Integrins are a family of cell surface receptors known to bind matrix proteins and to mediate signals such as mechanical signals between the cell and the surrounding matrix. We have studied integrins that are expressed by chondrocytes, with specific focus on the integrins that interact with the cartilage matrix protein collagen type II. It was found that chondrocytes isolated from articular cartilage express the collagen-binding integrins alpha1beta1, alpha10beta1 and small amounts of alpha2beta1. By investigating the expression of integrins in cultured chondrocytes, we could demonstrate that expression of alpha10beta1 is correlated with chondrocyte phenotype. To further understand the role of the collagen-binding integrin alpha10beta1 during the formation of cartilage, its distribution during cartilage development was investigated. Expression of alpha10 was found in the early stages of chondrogenesis and strong expression was observed throughout the development and maturation of the cartilage. These results indicate that alpha10beta1 is a major collagen-binding integrin in articular cartilage and it is likely to play an important role as a link between the chondrocyte and the surrounding matrix. We have also studied the effect of mechanical stimulation on the expression of matrix molecules and integrins. Cyclic mechanical stimulation of cultured chondrocytes upregulated expression of the cartilage matrix components collagen II and aggrecan. In addition we found that extracellular signal-regulated kinase (ERK) was activated in response to mechanical load. A specific inhibitor of ERK prevented the mechanically induced collagen synthesis indicating that this signaling molecule has an important role in the signaling cascade resulting in collagen production in response to mechanical load. Cyclic stimulation also increased the expression of integrin subunits in chondrosarcoma cells. Interestingly, the integrin subunit alpha2 was mainly upregulated when the cells were cultured on collagen II, which indicates that matrix molecules can modulate the expression of integrins during mechanical load. It is possible that this upregulation/modulation of integrins in response to mechanical load changes the adhesive and/or signaling properties of the chondrocyte which could be of functional importance in the remodeling of the tissue.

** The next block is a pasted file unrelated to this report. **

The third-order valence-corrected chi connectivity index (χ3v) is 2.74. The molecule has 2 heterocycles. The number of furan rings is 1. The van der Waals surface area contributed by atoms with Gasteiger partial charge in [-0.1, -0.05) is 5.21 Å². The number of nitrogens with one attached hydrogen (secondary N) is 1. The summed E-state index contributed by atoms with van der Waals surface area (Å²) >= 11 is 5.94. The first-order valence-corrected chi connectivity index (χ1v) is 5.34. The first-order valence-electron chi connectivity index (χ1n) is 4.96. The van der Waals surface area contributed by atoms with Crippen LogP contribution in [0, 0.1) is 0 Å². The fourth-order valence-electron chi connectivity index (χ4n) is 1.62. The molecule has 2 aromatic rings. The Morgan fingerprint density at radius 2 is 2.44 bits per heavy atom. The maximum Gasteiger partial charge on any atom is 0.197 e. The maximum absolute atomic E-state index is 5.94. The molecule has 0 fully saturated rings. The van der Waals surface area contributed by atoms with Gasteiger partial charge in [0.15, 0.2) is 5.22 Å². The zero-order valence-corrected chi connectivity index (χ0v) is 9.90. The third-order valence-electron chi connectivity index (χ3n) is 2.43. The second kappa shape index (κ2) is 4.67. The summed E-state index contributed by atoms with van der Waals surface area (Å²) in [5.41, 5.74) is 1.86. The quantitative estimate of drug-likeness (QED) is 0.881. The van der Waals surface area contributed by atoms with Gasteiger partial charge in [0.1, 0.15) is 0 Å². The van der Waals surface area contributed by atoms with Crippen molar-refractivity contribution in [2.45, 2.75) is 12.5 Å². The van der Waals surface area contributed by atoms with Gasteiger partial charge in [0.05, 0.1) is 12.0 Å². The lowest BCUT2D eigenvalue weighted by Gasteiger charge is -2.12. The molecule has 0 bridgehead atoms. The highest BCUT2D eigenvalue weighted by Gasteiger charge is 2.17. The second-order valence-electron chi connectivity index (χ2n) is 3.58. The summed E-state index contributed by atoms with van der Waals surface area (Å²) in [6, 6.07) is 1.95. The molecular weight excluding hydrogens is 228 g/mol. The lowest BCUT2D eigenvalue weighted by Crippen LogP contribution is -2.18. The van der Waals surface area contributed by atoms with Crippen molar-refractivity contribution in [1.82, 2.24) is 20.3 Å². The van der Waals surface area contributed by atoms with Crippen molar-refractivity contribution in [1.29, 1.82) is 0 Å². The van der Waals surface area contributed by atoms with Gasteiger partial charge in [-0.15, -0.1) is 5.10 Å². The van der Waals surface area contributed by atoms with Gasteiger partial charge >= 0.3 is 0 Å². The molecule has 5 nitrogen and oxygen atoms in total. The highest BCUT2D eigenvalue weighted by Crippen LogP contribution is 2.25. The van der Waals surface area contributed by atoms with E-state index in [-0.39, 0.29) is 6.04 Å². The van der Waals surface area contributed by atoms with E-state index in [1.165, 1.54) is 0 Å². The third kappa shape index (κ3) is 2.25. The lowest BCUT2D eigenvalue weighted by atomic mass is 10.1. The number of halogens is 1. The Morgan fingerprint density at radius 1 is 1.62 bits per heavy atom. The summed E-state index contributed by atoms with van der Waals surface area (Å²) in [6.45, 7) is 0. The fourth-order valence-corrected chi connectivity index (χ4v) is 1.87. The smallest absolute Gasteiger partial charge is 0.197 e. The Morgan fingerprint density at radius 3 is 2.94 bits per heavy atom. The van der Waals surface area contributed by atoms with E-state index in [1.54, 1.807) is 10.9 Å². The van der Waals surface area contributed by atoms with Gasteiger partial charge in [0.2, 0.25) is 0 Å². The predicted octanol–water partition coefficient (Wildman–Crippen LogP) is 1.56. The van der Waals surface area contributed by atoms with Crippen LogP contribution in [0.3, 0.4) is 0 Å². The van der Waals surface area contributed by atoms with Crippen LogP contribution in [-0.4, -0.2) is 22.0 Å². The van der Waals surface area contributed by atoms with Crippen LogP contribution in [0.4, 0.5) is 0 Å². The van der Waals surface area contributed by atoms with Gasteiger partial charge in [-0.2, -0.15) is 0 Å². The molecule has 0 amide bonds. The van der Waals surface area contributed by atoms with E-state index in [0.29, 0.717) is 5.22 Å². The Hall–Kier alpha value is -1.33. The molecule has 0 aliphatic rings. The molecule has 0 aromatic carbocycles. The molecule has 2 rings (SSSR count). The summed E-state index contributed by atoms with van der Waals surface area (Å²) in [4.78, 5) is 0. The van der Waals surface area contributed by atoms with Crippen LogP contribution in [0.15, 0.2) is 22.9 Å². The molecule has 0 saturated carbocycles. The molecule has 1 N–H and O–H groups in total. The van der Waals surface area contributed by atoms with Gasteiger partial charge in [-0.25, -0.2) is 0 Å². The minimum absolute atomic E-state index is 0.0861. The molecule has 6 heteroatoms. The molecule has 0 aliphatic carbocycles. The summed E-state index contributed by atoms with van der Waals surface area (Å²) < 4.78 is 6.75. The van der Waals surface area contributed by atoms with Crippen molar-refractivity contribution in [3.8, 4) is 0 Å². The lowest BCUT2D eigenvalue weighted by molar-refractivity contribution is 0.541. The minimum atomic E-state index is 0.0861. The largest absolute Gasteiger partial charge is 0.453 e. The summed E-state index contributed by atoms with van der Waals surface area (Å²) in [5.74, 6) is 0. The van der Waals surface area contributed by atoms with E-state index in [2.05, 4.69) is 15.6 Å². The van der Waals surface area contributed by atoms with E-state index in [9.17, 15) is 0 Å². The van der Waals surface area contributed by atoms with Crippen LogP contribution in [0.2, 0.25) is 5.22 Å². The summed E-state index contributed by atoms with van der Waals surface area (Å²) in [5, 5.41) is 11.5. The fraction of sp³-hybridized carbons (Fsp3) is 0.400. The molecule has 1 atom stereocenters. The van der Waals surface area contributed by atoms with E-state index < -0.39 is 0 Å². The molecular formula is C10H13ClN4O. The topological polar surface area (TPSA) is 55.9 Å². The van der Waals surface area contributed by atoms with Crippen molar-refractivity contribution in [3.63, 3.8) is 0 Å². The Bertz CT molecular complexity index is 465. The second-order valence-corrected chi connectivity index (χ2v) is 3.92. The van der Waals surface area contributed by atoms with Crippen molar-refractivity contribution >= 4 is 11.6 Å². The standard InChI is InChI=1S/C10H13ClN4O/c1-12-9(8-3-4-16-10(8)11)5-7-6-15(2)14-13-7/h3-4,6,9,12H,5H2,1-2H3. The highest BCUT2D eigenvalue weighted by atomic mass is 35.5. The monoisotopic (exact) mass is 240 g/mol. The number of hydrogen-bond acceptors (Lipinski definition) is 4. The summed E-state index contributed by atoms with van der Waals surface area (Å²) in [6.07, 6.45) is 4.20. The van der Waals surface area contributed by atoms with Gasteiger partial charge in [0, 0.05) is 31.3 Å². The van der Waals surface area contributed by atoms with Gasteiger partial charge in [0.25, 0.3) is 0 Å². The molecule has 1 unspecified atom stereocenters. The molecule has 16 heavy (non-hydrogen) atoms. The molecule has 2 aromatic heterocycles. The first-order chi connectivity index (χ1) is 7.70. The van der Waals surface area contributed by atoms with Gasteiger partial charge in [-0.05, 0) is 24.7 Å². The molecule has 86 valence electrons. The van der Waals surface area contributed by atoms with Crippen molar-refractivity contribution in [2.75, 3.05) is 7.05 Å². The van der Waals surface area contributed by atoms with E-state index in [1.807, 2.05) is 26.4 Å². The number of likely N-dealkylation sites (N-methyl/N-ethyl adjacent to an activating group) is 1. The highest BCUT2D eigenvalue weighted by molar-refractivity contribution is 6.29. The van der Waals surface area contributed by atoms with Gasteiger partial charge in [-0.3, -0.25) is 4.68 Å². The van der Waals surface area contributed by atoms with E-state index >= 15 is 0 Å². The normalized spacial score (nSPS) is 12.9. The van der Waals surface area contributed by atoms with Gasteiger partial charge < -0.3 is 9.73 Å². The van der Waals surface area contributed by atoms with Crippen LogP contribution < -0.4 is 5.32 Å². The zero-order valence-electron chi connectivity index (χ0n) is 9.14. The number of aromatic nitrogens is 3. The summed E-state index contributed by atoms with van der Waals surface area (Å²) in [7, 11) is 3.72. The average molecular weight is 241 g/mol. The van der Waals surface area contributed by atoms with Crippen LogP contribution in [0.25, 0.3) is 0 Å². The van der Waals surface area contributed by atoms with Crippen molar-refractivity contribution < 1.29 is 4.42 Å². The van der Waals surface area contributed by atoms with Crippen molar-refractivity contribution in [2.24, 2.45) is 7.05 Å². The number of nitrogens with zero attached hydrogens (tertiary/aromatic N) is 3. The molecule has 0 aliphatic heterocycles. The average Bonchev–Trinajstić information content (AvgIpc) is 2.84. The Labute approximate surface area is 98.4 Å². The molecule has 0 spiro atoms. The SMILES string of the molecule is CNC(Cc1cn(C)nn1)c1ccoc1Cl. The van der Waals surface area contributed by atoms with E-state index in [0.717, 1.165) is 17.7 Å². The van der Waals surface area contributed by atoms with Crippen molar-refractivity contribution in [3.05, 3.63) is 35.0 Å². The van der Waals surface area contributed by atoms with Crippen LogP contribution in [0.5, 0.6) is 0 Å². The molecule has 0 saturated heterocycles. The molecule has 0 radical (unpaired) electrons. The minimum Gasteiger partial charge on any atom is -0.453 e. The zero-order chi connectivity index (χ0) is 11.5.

|Award date||2000 May 13|
|Publication status||Published - 2000|
Bibliographical noteDefence details
Place: Kemicentrum, hörsal A, Sölvegatan 39, Lund
Name: Borg, Thomas
Affiliation: University of Carolina, U.S.A.
The information about affiliations in this record was updated in December 2015.
The record was previously connected to the following departments: Cell and Matrix Biology (LUR000002)
Subject classification (UKÄ)
- Cell and Molecular Biology
- Development biology
- mechnaical stimulation
- embryology (human)
- embryologi (människa)